Design Engineering
Showcase 2020


Design Engineering MEng
Dr Mazdak Ghajari
Modern Motion

Every year, thousands of cyclists are involved in accidents with other road vehicles, sometimes resulting in serious or even fatal injuries. Blink is a modular indicator system, which took inspiration from motorbike indicators. It enables riders to supplement their hand signals and continue to inform other road traffic of their intended direction of travel after they have returned their hands to the handle bars. Blink also enables riders to keep their hands by their brakes for longer and greatly improves the cyclists’ viability during the evening and night.

 — Blink

The project was inspired by witnessing and hearing about friends at university who had unfortunately been involved in cycling accidents around London. After some initial research I discovered that 20% of current 4th year students in Design Engineering at Imperial had been involved in a cycling accident with either a car, bus, lorry or van over the past 18 months.

As a keen cyclist myself I wanted to see if there was an easy way to reduce the probability of a cycling accident occurring on public roads. There are numerous products available to consumers that profess to help increase a cyclists’ visibility, chief among which are reflective jackets and bike lights. Reflective jackets are rarely used by the majority of cyclists for various reasons. For example, in the majority of weather conditions they make the cyclist hot and sweaty, not ideal if you are going to meet friends, work or to university. Conversely, bike lights are smaller, easier to put away once at one’s destination and don’t impact on the rider’s body temperature, and the cyclist’s personal style. These reasons contribute to why over 80% of cyclists interviewed used bike lights and only 6% used a form of reflective clothing.

 — Blink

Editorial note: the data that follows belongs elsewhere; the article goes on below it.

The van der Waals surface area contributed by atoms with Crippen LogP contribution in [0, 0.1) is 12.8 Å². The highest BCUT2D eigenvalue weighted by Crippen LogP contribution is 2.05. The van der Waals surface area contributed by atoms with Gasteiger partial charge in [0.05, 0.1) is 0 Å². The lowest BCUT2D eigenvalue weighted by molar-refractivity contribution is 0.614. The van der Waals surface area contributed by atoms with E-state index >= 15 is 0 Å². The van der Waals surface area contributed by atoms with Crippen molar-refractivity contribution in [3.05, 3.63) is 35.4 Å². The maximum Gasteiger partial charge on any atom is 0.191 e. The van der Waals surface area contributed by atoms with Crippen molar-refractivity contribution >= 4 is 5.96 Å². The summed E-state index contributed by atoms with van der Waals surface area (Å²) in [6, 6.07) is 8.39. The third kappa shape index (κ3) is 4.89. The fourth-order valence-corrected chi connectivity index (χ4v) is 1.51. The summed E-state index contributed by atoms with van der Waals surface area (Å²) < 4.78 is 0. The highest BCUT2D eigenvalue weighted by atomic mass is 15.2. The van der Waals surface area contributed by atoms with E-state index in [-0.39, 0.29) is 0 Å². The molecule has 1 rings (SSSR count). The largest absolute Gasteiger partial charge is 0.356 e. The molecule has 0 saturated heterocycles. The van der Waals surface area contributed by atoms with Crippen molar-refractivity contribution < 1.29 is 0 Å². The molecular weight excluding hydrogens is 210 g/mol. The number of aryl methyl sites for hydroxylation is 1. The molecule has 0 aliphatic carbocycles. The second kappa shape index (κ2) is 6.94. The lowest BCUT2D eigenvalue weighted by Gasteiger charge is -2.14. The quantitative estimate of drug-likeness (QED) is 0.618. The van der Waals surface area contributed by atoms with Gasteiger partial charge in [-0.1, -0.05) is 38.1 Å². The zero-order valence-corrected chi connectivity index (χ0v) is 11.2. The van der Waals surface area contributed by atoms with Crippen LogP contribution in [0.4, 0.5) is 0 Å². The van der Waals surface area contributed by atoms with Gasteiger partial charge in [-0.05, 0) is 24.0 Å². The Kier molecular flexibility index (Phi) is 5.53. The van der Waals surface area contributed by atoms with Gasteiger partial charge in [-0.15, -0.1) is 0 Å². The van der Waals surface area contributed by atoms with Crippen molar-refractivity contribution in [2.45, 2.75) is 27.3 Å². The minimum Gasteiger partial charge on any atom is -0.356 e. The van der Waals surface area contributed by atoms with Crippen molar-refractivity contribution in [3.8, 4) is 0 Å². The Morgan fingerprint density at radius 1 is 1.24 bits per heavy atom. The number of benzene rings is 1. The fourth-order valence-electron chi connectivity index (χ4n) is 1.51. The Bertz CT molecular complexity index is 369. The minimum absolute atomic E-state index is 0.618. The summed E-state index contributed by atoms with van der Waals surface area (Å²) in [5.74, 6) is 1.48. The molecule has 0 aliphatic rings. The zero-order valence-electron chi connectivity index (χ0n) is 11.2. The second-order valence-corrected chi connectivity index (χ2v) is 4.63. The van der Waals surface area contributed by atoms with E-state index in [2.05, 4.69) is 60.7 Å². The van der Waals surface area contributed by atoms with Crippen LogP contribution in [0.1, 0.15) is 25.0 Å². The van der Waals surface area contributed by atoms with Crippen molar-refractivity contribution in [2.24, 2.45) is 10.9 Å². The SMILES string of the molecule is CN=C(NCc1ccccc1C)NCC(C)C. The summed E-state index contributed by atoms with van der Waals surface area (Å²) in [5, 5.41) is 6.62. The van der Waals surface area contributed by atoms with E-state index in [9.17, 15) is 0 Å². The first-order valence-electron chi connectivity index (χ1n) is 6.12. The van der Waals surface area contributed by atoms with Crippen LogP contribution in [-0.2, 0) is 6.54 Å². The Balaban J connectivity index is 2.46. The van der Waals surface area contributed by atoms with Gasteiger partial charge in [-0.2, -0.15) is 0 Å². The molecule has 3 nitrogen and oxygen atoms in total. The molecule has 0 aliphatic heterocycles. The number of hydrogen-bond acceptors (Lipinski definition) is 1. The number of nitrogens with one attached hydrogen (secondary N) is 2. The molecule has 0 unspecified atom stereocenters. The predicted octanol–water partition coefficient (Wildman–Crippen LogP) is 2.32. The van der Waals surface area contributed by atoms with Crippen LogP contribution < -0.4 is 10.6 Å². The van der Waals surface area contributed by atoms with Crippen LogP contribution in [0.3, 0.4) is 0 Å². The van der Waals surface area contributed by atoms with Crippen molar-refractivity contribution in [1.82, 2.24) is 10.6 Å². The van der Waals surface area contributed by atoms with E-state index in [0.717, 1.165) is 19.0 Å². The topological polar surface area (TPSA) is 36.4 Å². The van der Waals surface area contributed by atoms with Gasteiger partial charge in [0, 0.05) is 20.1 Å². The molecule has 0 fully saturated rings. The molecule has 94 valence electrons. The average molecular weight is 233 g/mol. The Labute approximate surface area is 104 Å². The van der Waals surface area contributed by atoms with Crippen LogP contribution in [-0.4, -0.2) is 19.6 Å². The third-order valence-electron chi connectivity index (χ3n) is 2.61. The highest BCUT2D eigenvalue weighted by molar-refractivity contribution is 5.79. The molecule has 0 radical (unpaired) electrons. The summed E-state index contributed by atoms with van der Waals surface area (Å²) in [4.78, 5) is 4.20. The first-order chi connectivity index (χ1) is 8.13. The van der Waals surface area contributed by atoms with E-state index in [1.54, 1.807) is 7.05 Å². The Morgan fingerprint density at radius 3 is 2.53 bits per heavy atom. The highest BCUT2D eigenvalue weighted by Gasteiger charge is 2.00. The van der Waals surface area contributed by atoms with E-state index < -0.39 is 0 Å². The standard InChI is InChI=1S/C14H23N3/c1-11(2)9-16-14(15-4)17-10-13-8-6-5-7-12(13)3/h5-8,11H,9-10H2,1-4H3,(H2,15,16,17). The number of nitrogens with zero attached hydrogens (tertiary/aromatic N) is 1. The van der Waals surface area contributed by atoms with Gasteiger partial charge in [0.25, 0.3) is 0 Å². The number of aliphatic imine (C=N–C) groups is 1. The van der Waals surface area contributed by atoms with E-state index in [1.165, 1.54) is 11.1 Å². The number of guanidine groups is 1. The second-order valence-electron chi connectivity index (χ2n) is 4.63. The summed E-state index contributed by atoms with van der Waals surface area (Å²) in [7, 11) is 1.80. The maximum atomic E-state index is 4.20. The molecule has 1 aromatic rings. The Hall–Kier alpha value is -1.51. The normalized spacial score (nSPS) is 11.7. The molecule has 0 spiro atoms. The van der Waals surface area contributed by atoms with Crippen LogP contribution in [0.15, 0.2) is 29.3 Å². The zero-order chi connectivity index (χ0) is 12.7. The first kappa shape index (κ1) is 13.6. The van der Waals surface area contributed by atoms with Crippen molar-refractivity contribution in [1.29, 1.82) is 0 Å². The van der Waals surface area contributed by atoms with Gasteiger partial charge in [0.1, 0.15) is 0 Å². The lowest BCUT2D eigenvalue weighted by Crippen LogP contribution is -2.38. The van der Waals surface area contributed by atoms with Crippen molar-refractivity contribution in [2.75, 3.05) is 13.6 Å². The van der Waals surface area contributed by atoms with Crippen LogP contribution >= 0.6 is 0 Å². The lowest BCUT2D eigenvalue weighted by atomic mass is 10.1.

As the project developed, it became apparent that hand signalling as a cyclist has many drawbacks. The most obvious of which is that when signalling with an arm the rider loses 50% of their braking ability, and their control over their bicycle is also impeded. To counteract this, it was observed that the vast majority of cyclists will signal with their arm for a few seconds on the initial approach to the junction before returning both arms to the handlebars before braking and negotiating said junction. This leaves most road users unaware of the cyclist’s intended direction of travel during the most crucial stage of their navigation of the junction, and means that very few road users, primarily only the vehicle behind the cyclist, know which way the bike will be turning.

As a motorcyclist, I am used to indicating at junctions on my motorbike, and noticed an opportunity to take inspiration from a system known to reduce motorbike accidents, and to implement it on bicycles. The goal of the prototype was to create a robust and functional device that could be easily produced and tested with the limited tools available during the COVID-19 UK lockdown. Two fully functioning devices were developed over the course of a week before testing was carried out. In total, 17 individuals tested the devices, some only for an hour, but others for up to 5 days.

 — Blink

The indicator system is comprised of 5 parts. The left and right wireless control buttons, the main light housing, the battery compartment and the seat post bracket as seen in the image below. The light housing magnetically attaches to the battery compartment, which is locked in place by the seat post bracket. This enables an easy and efficient way of attaching and removing the “valuable” part of the system.

 — Blink


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